2011 Boston Red Sox: Five Necessary Changes to Their Starting Lineup
Terry Francona has been given a Ferrari and is expected to drive it into the winner's circle. But to maximize the potential, he will need to take good care of it throughout the rigors of a 162-game schedule.
It would be hard to really screw up this lineup, as stacked as it is, but there are some changes that need to be made to make sure the team runs like a well-oiled machine. He's got the pieces, now its time to put them in the right places.
Bat Jacoby Ellsbury and Carl Crawford 1-2
These guys could combine for .300, 30 HR, 150 RBI, 200 runs scored, and 100 stolen bases. There have been discussions of batting Ellsbury ninth, but Crawford has said before that he doesn't like leading off.
Meanwhile, Ellsbury is one of the top-5 leadoff men in the game. He already has a 70-steal season under his belt, and is 100% healthy. Terry, let your horses pull the carriage.
Jed Lowrie Starting at Shortstop
In 171 at-bats, Lowrie posted a .907 OPS. That would have been 13th among ALL players last season. The top shortstop was Hanley Ramirez at .853. He batted .287 with nine home runs, and only made one error at shortstop, for a .986 fielding percentage.
Meanwhile. in 632 at bats, Marco Scutaro batted .275 with 11 home runs and .721 OPS. Scutaro also had a .965 fielding percentage.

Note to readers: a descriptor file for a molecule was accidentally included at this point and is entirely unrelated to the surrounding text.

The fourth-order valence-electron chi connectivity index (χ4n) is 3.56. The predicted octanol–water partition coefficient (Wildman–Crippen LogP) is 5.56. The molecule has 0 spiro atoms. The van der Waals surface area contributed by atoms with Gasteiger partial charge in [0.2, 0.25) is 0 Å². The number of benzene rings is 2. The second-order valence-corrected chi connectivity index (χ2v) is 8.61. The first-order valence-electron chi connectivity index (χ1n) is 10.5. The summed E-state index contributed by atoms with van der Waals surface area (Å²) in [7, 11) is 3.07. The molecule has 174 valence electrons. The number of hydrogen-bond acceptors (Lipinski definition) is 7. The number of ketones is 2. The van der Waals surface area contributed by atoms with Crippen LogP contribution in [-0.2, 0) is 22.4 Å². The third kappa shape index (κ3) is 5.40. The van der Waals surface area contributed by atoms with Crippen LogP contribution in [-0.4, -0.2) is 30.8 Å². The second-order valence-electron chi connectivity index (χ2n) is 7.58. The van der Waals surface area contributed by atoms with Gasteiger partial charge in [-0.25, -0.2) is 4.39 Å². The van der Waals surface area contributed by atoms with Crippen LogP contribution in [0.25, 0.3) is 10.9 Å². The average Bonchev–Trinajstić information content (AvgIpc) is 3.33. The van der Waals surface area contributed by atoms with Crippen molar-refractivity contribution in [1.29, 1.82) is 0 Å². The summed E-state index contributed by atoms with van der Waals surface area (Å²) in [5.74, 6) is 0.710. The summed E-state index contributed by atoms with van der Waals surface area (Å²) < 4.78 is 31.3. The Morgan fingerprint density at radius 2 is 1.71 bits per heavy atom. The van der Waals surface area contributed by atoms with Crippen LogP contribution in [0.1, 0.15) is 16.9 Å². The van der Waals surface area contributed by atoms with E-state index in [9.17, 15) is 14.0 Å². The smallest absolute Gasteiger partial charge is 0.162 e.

Ryan Kalish over JD Drew
In 163 at-bats last season, Kalish batted .252 with four home runs and 10 stolen bases. He was a career .284 hitter in the minors. In 2009 he had 18 HR and 21 SB and in only 293 at-bats in AAA last year he had 13 and 25.
Meanwhile, 13 years older, JD Drew has played 110 or less games in five of his 13 seasons. He has played over 140 just twice, and never since 2006. He hasn't stolen more than five bases since 2004. He hasn't batted over .280 or had or had 70+ RBI since 2006.
He will make for a great bat off the bench, and that should ensure he's available when October rolls around.
Jonathan Papelbon in the Eigth, Daniel Bard in the Ninth
Ignore the saves category, because those are result of opportunity, not necessarily a gauge of the best pitcher.
In 2010, 74.2 innings, Bard had a 1.93 ERA, 1.004 WHIP, and struck out 3.6 per walk. In 2008 and 2009, after they moved him to the bullpen in the minors, Bard had ERAs of 1.51 and 1.12. He had WHIP of .927 and .688 and he had K/9 of 12.4 and 16.3.
Meanwhile, Papelbon in 67 innings last year had a 3.90 ERA, 1.269 WHIP, and only struck out 2.71 per walk. He also had seven losses in 65 games. Bard had two in 73 games.
Jason Varitek Catching More
Unless the Red Sox swing a trade, you're not going to get a ton of offense out of either catcher. Jarrod Saltalamacchia's average has gone down four straight years (in part time roles), his OPS has gone down as well.
The veteran, Varitek has never been an offensive force either.
But Salty has thrown out 20% of base stealers in his career. That would have been 79th among all catchers in 2010. Meanwhile, Varitek has thrown out 24%.
The last, and most important thing is handling the pitching staff. Varitek has been working with most of these pitchers for several years, and there is safety in experience. He knows exactly how their pitches move, and can anticipate many mistakes to keep balls in front of him.
Neither can be relied upon to catch 100 games. But, if Boston can't trade for a catcher, Varitek is LESS of liability.
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